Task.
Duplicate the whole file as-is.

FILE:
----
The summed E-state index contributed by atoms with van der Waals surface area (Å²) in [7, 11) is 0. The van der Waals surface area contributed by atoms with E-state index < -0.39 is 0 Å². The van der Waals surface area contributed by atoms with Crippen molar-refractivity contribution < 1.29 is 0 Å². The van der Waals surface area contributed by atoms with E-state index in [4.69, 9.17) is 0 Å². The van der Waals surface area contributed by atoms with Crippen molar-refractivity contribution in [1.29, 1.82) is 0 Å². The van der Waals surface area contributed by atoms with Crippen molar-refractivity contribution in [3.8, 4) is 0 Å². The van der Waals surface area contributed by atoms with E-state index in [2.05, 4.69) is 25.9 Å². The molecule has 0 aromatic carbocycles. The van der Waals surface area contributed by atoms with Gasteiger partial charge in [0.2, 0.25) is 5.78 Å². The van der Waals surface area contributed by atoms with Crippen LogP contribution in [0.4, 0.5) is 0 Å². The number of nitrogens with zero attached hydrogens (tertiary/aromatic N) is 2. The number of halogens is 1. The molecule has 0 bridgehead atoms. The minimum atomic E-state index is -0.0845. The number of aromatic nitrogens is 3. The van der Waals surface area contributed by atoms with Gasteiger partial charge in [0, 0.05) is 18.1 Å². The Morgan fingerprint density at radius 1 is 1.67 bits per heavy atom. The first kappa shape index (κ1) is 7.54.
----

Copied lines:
The summed E-state index contributed by atoms with van der Waals surface area (Å²) in [7, 11) is 0. The van der Waals surface area contributed by atoms with E-state index < -0.39 is 0 Å². The van der Waals surface area contributed by atoms with Crippen molar-refractivity contribution < 1.29 is 0 Å². The van der Waals surface area contributed by atoms with E-state index in [4.69, 9.17) is 0 Å². The van der Waals surface area contributed by atoms with Crippen molar-refractivity contribution in [1.29, 1.82) is 0 Å². The van der Waals surface area contributed by atoms with Crippen molar-refractivity contribution in [3.8, 4) is 0 Å². The van der Waals surface area contributed by atoms with E-state index in [2.05, 4.69) is 25.9 Å². The molecule has 0 aromatic carbocycles. The van der Waals surface area contributed by atoms with Gasteiger partial charge in [0.2, 0.25) is 5.78 Å². The van der Waals surface area contributed by atoms with Crippen LogP contribution in [0.4, 0.5) is 0 Å². The number of nitrogens with zero attached hydrogens (tertiary/aromatic N) is 2. The number of halogens is 1. The molecule has 0 bridgehead atoms. The minimum atomic E-state index is -0.0845. The number of aromatic nitrogens is 3. The van der Waals surface area contributed by atoms with Gasteiger partial charge in [0, 0.05) is 18.1 Å². The Morgan fingerprint density at radius 1 is 1.67 bits per heavy atom. The first kappa shape index (κ1) is 7.54.